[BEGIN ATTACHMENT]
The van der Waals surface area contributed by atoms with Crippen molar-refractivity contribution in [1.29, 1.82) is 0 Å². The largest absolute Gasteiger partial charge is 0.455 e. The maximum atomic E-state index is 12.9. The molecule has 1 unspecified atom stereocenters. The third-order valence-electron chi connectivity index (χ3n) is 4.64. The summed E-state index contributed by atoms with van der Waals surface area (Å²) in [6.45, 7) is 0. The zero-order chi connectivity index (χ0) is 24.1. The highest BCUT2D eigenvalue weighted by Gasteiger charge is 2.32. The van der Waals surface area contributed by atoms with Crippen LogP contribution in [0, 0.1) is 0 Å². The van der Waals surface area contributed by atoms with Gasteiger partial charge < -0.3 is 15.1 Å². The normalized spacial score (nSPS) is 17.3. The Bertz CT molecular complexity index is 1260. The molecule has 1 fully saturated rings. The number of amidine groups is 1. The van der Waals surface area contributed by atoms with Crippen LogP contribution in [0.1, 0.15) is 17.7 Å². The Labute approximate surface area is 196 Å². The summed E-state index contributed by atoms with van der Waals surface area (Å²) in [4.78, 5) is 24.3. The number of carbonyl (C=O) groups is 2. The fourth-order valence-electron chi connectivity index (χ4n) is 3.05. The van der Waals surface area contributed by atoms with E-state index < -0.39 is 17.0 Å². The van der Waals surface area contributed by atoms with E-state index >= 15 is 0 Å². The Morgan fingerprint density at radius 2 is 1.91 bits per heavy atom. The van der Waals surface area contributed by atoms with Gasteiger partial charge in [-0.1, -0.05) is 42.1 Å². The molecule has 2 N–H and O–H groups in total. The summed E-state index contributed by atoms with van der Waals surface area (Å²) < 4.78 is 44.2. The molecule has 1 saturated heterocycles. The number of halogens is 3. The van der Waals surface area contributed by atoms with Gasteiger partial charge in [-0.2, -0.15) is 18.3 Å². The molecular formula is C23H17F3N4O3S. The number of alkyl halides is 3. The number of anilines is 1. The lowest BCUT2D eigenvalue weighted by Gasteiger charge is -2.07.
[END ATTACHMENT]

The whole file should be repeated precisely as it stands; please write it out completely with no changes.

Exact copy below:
The van der Waals surface area contributed by atoms with Crippen molar-refractivity contribution in [1.29, 1.82) is 0 Å². The largest absolute Gasteiger partial charge is 0.455 e. The maximum atomic E-state index is 12.9. The molecule has 1 unspecified atom stereocenters. The third-order valence-electron chi connectivity index (χ3n) is 4.64. The summed E-state index contributed by atoms with van der Waals surface area (Å²) in [6.45, 7) is 0. The zero-order chi connectivity index (χ0) is 24.1. The highest BCUT2D eigenvalue weighted by Gasteiger charge is 2.32. The van der Waals surface area contributed by atoms with Crippen LogP contribution in [0, 0.1) is 0 Å². The van der Waals surface area contributed by atoms with Gasteiger partial charge < -0.3 is 15.1 Å². The normalized spacial score (nSPS) is 17.3. The Bertz CT molecular complexity index is 1260. The molecule has 1 fully saturated rings. The number of amidine groups is 1. The van der Waals surface area contributed by atoms with Crippen LogP contribution in [0.1, 0.15) is 17.7 Å². The Labute approximate surface area is 196 Å². The summed E-state index contributed by atoms with van der Waals surface area (Å²) in [4.78, 5) is 24.3. The number of carbonyl (C=O) groups is 2. The fourth-order valence-electron chi connectivity index (χ4n) is 3.05. The van der Waals surface area contributed by atoms with E-state index < -0.39 is 17.0 Å². The van der Waals surface area contributed by atoms with E-state index >= 15 is 0 Å². The Morgan fingerprint density at radius 2 is 1.91 bits per heavy atom. The van der Waals surface area contributed by atoms with Gasteiger partial charge in [-0.1, -0.05) is 42.1 Å². The molecule has 2 N–H and O–H groups in total. The summed E-state index contributed by atoms with van der Waals surface area (Å²) < 4.78 is 44.2. The molecule has 1 saturated heterocycles. The number of halogens is 3. The van der Waals surface area contributed by atoms with Gasteiger partial charge in [-0.2, -0.15) is 18.3 Å². The molecular formula is C23H17F3N4O3S. The number of alkyl halides is 3. The number of anilines is 1. The lowest BCUT2D eigenvalue weighted by Gasteiger charge is -2.07.